• Contractors Beware: You May Have "Constructive" Knowledge of Safety Violations and Not Even Know It
  • September 22, 2011
  • Law Firm: Dressman Benzinger LaVelle psc - Cincinnati Office
  • The Kentucky Court of Appeals issued a decision this summer reinforcing the strict burden placed on contractors to comply with safety regulations.  Specifically, the decision requires employers to take personal responsibility to ensure that their employees on the work site follow those safety regulations.  To issue a monetary penalty for a safety violation, the Kentucky Occupational Safety and Health Review Commission (KOSHRC) must find that the employer had knowledge of the violation.  However, the knowledge requirement includes either "actual" or "constructive" knowledge.  With that in mind, contractors need to understand that KOSHRC and the Kentucky Courts interpret "constructive knowledge" very broadly.

    In David Gaines Roofing, LLC v. KOSHRC, the Court of Appeals affirmed a $4,000 penalty against a small roofing contractor for safety violations of its employees.  A compliance officer with the Kentucky Labor Cabinet responded to telephone complaints that roofers working for Gaines Roofing were not wearing fall protection safety equipment.  The officer visited the construction site, called the owner to the site, and issued the safety citation.  The owner, Mr. Gaines, appealed the citation arguing that: 1) he had no actual knowledge of the violations; 2) he provided safety training to employees; and 3) he provided employees with safety equipment, which he required them to wear.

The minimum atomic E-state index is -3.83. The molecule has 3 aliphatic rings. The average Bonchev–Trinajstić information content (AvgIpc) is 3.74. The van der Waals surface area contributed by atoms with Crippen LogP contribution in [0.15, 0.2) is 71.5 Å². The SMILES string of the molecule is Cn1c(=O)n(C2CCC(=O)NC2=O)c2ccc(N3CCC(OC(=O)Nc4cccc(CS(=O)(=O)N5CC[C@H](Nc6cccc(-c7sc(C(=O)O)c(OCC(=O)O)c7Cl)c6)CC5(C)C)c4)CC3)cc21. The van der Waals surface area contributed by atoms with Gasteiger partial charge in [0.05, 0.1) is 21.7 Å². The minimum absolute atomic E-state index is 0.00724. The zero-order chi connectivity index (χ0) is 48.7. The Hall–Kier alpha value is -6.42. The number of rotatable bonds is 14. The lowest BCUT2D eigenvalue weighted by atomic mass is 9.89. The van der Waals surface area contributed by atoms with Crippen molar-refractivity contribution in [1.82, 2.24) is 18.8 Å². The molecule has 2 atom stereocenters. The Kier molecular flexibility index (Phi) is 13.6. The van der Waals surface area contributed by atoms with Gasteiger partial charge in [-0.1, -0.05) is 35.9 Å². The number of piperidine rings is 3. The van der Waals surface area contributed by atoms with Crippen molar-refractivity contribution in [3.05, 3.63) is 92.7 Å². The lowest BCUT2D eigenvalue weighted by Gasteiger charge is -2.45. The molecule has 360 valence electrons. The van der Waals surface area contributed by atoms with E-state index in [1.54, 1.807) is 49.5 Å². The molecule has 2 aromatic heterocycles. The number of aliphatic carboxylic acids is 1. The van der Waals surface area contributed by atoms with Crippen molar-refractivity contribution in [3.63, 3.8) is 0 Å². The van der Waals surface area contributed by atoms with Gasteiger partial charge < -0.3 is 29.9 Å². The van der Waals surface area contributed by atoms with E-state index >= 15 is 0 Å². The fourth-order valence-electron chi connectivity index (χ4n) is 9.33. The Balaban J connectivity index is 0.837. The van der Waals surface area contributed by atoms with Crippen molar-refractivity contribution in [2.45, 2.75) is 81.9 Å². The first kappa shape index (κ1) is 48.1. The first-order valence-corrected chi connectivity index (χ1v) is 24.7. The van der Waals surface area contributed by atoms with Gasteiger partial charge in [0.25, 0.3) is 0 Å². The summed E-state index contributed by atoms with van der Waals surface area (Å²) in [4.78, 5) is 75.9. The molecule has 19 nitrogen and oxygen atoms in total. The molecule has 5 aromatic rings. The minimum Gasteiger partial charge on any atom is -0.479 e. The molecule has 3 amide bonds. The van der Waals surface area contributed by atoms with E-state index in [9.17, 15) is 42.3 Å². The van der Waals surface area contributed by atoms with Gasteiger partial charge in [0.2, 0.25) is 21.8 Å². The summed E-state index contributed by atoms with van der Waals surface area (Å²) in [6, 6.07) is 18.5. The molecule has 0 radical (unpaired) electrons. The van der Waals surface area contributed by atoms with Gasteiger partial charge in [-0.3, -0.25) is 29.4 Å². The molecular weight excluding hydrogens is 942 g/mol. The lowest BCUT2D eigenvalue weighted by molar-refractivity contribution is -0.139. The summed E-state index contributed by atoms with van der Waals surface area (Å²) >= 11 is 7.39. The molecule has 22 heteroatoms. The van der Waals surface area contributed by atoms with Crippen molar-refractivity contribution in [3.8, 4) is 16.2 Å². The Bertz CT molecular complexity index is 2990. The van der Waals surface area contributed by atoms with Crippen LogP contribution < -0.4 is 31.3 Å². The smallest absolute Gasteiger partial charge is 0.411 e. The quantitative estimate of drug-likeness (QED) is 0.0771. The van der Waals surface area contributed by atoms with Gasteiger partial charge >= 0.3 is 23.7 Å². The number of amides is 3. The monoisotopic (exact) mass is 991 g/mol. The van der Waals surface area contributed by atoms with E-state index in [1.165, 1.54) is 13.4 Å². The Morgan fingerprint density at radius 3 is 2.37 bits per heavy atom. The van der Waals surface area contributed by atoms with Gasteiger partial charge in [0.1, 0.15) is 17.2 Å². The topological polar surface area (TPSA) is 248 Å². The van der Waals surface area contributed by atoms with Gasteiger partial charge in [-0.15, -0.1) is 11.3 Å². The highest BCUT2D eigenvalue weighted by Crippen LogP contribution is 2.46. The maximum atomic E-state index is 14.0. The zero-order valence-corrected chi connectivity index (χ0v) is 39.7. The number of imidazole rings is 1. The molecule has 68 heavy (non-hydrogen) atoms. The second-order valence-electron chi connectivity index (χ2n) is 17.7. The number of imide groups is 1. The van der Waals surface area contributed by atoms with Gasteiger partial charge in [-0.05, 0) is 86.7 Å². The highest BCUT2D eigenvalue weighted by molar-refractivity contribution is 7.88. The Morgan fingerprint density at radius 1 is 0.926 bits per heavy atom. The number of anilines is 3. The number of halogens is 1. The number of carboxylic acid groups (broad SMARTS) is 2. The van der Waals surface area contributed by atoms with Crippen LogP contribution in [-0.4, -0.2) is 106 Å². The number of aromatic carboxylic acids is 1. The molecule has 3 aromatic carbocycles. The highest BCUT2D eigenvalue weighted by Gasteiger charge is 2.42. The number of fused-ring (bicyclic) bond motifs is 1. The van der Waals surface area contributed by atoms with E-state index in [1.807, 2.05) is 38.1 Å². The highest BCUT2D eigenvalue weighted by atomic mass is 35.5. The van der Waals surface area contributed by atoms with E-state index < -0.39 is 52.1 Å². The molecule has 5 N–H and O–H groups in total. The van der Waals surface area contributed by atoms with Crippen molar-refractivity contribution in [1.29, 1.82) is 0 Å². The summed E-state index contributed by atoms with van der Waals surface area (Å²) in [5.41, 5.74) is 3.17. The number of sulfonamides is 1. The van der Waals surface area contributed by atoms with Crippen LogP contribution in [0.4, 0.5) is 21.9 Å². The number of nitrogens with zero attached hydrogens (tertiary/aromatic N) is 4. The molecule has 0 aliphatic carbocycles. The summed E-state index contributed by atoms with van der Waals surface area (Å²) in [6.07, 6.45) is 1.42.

The Court nevertheless found that, despite Mr. Gaines efforts, the violations existed and he had constructive knowledge of them.  Gaines responded by claiming that he cannot be present at each work site and be certain that his workers comply with his instructions on safety.  Gaines further argued that his small company cannot afford to hire foreman or supervisors to perform that oversight.  The Court had no sympathy for Mr. Gaines and labeled his argument "troubling and without merit."  The fact that Gaines Roofing had prior safety violations also harmed its defense.

    The Court ultimately ruled that "constructive knowledge" includes the responsibility to use reasonable diligence to inspect work areas and anticipate hazards.  This includes the duty to actively supervise employees on the job.  This standard is unforgiving, and the Court of Appeals made it clear that it will not cut small contractors a break.  The lesson learned from the Gaines Roofing case is that training and providing safety equipment is not enough.  Contractors large and small must personally make sure that workers on site are following their training and using their safety equipment.

    Luckily, in the Gaines Roofing case no one was injured.  The case simply dealt with a $4,000 penalty.  However, had a worker actually been injured, the contractor would suffer enormous civil liability.  Making matters worse, a violation of a safety regulation may negatively affect a contractor's insurance coverage for the accident.  Such liability without insurance coverage could completely devastate many companies.